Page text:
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Russia Tower

Russia Tower
Башня Россия
Rendering of the skyscraper project "Russia Tower"[1]
General information
Status Never built
Type Mixed use
Location Moscow, Russia
Cost over $3 billion
Owner Russian Land
Roof 612 m (2,008 ft)
Technical details
Floor count 118
Floor area 350,000 m2 (3,800,000 sq ft)
Lifts/elevators 101
Design and construction
Architect Foster + Partners
Developer Russian Land
Structural engineer Halvorson and Partners
Main contractor Satori (site preparation)
Soletanshstroy (Soletanche Bachy) (Diaphragm wall, 0 level)

The Russia Tower (Russian: Башня Россия; Bashnya Rossiya) was a skyscraper[2] planned for Moscow International Business Centre of Moscow, Russia.


  • Development 1
  • Construction halted 2
  • History 3
  • References 4
  • External links 5


Construction began in September 2007, and was planned to be completed in 2012. The total area of the structure would cover 520,000 m2 (5,600,000 sq ft), of which approximately 200,000 m2 (2,200,000 sq ft) would be located underground. The tower would have contained 118 floors, 101 elevators, and underground parking to accommodate 3,680 cars. Commercial retail shops would be located at the base of the building. The maximum people capacity of the building was projected to be around 30,000.

Construction halted

Construction was halted in November 2008. In February 2009 the project was suspended, and in June 2009 the project was officially cancelled.[3]


Russia Tower was proposed for plots 2 and 3 of the Moscow International Business Centre in 1994 as the world's tallest building; a 648 m (2,126 ft), 125-story tower. It was designed by Chicago-based architectural firm Skidmore, Owings and Merrill. It was soon moved to plot 14. In the middle of 2003 an updated 648 m (2,126 ft), 134-story design had been moved to plots 17 and 18. In January 2004, the Moscow Development Company (STT Group) was appointed as the main investor and developer of the $2-billion project.[4]

On 18 September 2007, the building's cornerstone was laid in a groundbreaking ceremony.

The Russian news agency Interfax reported on 21 November 2008 that construction on the tower was to be halted.[5] Shalva Chigirinsky, head of the tower's development company, indicated that the credit crisis of 2008 had left him unable to secure financing for the project and had also removed demand for the tower's office space, even if the building were able to be completed.[6]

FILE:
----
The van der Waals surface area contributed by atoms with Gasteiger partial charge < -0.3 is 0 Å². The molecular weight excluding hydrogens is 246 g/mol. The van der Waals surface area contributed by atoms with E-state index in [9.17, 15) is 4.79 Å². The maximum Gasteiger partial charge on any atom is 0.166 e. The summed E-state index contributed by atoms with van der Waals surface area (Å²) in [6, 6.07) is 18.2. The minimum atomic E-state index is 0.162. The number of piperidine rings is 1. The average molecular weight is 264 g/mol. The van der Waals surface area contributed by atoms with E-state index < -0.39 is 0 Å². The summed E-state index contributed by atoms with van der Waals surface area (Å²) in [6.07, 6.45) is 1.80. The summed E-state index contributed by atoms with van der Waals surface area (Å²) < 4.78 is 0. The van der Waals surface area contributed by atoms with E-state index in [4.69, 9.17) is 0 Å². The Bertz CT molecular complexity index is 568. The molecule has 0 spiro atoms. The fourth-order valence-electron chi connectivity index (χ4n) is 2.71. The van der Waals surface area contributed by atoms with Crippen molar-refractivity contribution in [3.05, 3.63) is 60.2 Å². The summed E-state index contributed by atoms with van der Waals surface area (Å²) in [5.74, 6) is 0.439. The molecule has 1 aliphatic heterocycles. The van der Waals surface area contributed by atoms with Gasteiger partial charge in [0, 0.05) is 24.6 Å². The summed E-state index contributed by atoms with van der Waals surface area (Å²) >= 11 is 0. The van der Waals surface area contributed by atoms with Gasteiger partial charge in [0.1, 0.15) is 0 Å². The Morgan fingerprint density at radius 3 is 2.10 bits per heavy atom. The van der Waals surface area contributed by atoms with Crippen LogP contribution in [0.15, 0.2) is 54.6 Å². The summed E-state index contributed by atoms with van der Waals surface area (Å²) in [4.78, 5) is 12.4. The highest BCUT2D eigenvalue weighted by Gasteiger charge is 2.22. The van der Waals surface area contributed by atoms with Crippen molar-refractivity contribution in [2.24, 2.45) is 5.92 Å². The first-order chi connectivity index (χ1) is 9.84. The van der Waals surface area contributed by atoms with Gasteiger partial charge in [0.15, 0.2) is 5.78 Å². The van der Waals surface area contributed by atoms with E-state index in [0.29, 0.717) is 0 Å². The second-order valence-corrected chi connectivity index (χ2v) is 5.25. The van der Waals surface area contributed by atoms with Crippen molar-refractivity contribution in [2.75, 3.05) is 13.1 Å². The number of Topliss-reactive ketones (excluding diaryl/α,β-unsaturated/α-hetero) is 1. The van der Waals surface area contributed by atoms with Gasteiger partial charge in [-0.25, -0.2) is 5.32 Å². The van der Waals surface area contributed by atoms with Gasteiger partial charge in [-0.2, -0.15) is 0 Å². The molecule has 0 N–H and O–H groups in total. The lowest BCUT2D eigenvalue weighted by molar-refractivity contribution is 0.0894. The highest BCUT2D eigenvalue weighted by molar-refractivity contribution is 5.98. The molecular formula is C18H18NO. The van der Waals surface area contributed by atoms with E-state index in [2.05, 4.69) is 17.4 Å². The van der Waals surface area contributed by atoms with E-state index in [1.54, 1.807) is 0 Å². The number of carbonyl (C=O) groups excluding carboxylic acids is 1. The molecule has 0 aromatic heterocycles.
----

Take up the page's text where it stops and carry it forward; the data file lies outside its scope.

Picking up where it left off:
On 3 December, Russian oil company Sibir Energy agreed to buy a number of real estate assets, including Russia Tower, from Chigirinsky. As Chigirinsky was a major shareholder in Sibir Energy, the purpose of the purchase was to alleviate financial pressures upon him, so that he would not be forced to sell his shares in the company, and thus enable the company to preserve its existing shareholder structure. However, many analysts decried the move, arguing that such use of the oil company's capital to assist Chigirinsky by purchasing his distressed real estate assets — which had no relation to the company's core oil business — at possibly inflated prices was detrimental to the company's shareholders and constituted a significant conflict of interest.[7][8][9][10]

On 12 February 2009, it was announced that the Russia Tower will most likely not be built. The project developer's assistant stated that, "In today's economy, a project of such scale is no longer feasible for us and can no longer be justified."[11] In place of the tower, the company proposes to use the land to build three smaller skyscrapers and a large parking garage.[12]

In June 2009 the project was officially cancelled, to be turned into a parking lot for existing buildings.[13] However, a smaller building is planned to be built on the site eventually.[14]


  1. ^
  2. ^ Foster + Partners
  3. ^ "Iconic Russia Tower in Moscow to become a car park". June 12, 2009. Retrieved December 30, 2009. 
  4. ^ Интерфакс > Недвижимость > Главные новости
  5. ^ Moscow super skyscraper 'on hold', BBC News, November 21, 2008.
  6. ^ Crunch cripples Europe's tallest tower, CNN (reprinted by Pattayatoday), November 11, 2008.
  7. ^ Warner, Jeremy. (2008, December 4). "Sibir Energy’s lesson in caveat emptor", The Independent
  8. ^ Stewart, Catrina. (2008, December 3). "Sibir Offers $340M Bailout to Russian Shareholder", Associated Press
  9. ^ Macalister, Terry. (2008, December 3). "Sibir property deal dubbed a 'first-class scandal'", The Guardian
  10. ^ Stiff, James. (2008, December 4). "Oil group Sibir buys property to bail out Russian investors", The Times
  11. ^ Russia Tower May Find a New Home by Jessica Bachman, The Moscow Times, Issue 4085, February 13, 2009.
  12. ^ Mirax Offers to Build Russia Tower by Jessica Bachman, The Moscow Times - Issue 4085, February 12, 2009.
  13. ^ "Iconic Russia Tower in Moscow to become a car park". June 12, 2009. Retrieved December 30, 2009. 
  14. ^ "Башню "Россия" в "Москва-Сити" построят до 2016 года" ["Russia" Tower in "Moscow City" to be completed before 2016].  

External links

  • Fosters and Partners official site (English)
  • Halvorson and Partners Structural Engineers official site (English)
  • Waterman Group official site (English)
  • Wordsearch official site - branding and marketing partner (English)
  • Additional Images at (English)
  • Facts on (English)
  • Facts and pictures in Emporis (English)
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